Sign In Forgot Password

Pesach 5783

04/04/2023 08:57:00 AM


Rabbi Rudin

                   Backgrounder: Don’t Forget to Count the Omer!

                           A Short Guide to Sefirat HaOmer

                                             By Rabbi Rudin



Cantor Lois used to remind us to Count the Homer…And then I’d always remind her that it’s actually the OMER.. and we’d both laugh.. But what is the Omer and why do we count it? 

From the second night of Pesach (4/6) through Shavuot (5/25) there is a Torah Mitzvah to “Count the Omer”.  This seven week period is the crucial ripening period in Israel.  In ancient times, or even now, if a late rain or early heat wave arrives, then the entire harvest can be lost.  That is why this time is observed as a time of anxiety and greater awareness of our fragility and dependence on G-d and on nature. 

The Seven Weeks of the count are called, “The Omer” meaning a sheaf of grain.  On the night after Passover, a sheaf of the new barley crop was harvested and brought to the Temple in thanksgiving giving the period its name.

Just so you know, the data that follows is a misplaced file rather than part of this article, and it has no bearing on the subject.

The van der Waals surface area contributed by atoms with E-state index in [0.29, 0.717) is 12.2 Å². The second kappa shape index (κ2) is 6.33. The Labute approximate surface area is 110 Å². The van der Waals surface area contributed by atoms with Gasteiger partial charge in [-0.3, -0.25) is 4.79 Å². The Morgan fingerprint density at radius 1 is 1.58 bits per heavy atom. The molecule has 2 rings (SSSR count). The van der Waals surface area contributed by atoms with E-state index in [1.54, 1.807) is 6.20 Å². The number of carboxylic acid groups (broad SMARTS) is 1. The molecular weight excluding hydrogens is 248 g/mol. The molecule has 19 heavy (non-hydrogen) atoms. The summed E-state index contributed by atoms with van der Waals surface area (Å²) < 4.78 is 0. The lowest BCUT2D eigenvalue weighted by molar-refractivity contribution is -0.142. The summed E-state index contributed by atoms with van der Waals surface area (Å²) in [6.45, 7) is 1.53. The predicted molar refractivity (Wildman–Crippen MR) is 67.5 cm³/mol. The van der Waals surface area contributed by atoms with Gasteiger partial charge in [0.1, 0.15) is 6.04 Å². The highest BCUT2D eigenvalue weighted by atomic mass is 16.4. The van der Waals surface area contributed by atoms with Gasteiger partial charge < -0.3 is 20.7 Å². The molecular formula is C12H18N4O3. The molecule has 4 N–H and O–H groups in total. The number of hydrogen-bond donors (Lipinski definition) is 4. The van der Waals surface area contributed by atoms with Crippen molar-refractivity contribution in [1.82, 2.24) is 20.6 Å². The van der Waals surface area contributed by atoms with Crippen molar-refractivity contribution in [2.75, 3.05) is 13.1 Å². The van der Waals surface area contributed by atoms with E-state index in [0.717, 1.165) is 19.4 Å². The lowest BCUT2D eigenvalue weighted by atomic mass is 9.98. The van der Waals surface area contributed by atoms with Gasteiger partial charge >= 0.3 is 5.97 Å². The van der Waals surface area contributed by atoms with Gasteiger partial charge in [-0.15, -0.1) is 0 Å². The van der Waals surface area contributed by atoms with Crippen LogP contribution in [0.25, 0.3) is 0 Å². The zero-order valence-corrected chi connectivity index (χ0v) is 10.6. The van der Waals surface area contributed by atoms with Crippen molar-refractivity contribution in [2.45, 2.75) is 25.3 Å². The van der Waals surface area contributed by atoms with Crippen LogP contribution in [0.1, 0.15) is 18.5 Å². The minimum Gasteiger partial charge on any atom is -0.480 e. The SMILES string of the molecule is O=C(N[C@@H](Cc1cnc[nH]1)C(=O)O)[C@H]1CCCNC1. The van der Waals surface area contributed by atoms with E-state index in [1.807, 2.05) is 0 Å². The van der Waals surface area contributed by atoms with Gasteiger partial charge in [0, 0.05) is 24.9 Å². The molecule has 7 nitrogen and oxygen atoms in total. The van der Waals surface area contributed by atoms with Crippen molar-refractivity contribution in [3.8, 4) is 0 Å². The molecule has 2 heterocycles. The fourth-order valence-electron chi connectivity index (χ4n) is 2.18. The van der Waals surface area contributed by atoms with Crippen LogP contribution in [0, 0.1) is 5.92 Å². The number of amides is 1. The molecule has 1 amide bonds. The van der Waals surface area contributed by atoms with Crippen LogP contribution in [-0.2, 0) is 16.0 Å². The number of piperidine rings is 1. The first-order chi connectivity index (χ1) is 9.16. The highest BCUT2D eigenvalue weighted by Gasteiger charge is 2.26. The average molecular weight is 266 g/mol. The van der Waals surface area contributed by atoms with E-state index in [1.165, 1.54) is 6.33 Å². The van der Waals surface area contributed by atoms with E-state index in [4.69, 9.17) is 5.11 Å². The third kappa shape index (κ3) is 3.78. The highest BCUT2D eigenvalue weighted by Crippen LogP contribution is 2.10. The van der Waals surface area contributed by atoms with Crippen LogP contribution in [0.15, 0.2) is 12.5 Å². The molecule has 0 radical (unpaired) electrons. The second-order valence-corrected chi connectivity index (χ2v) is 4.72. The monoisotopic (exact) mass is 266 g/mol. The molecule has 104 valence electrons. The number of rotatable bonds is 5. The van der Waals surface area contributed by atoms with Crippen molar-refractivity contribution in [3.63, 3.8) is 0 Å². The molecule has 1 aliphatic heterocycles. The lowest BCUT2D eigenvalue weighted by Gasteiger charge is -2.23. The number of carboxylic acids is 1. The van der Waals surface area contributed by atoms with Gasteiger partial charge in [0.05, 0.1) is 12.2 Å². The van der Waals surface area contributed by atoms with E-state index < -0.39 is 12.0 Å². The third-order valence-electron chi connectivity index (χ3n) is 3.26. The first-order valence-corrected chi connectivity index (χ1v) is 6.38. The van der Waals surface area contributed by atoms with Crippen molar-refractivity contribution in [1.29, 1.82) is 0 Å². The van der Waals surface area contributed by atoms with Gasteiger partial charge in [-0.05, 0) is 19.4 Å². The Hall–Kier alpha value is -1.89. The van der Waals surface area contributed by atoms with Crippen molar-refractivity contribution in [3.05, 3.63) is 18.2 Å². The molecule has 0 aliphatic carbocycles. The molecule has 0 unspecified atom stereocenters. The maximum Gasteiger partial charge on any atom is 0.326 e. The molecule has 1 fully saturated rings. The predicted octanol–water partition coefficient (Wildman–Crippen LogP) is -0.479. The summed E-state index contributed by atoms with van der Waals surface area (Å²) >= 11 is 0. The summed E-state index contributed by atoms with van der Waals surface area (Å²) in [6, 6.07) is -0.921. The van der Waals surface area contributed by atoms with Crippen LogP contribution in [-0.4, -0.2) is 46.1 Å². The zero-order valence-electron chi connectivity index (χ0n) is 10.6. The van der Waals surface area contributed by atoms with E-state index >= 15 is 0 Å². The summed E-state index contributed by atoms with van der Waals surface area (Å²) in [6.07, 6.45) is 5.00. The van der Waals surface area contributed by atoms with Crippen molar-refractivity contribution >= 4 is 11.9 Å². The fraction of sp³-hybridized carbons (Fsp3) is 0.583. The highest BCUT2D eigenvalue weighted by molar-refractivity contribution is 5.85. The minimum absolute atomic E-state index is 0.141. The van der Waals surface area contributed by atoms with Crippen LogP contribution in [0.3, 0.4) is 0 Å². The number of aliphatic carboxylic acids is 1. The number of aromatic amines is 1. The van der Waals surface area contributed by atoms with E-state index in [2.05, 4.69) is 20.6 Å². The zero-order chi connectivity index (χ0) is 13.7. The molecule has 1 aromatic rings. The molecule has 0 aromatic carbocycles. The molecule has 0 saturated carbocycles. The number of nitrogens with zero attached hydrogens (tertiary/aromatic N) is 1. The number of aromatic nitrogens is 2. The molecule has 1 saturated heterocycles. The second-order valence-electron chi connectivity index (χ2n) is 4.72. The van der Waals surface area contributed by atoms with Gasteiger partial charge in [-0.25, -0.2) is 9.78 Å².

During the Omer in the time of the Mishna (first-second centuries CE), a devastating plague during the Roman occupation of Israel (some think that the plague was the Roman Occupation) killed thousands of Torah scholars, students of Rabb Akiva, endangering the continuity of the Jewish people. 

Each evening, we say a blessing and then perform the short ritual of Sefirat HaOmer/Counting the Omer.  For details of the practice, click here.

These are the reasons why during this period we observe semi-mourning practices like:

  • Refraining from haircuts (unless needed for livelihood or other crucial reasons)
  • Refraining from enjoying live or recorded instrumental music.
  • Jewish law forbids weddings during the Omer up until Lag BaOmer (the 33rd day of the Omer)

The plague that decimated the scholars ended after thirty-three days.  That is why on the 33rd day of the count, Lag BaOmer, the above practices are ended and we celebrate with bonfires and a break from studies. 

The Omer is also the count up to the holiday of Shavuot, G-d’s Matan Torah, Revealing the Torah.  That is why the Seven Weeks of the Omer are traditionally a time when we work on our Middot (virtues), elevating ourselves spiritually to receive the Torah anew.

The Sefira (short for Sefirat HaOmer) time is a built-in period for personal growth and discovery.  For suggestions of how to make this time meaningful in your own unique way, check out this short article by Rabbi Saul Haimoff and stay tuned for more Omer Adventures!


Wed, April 17 2024 9 Nisan 5784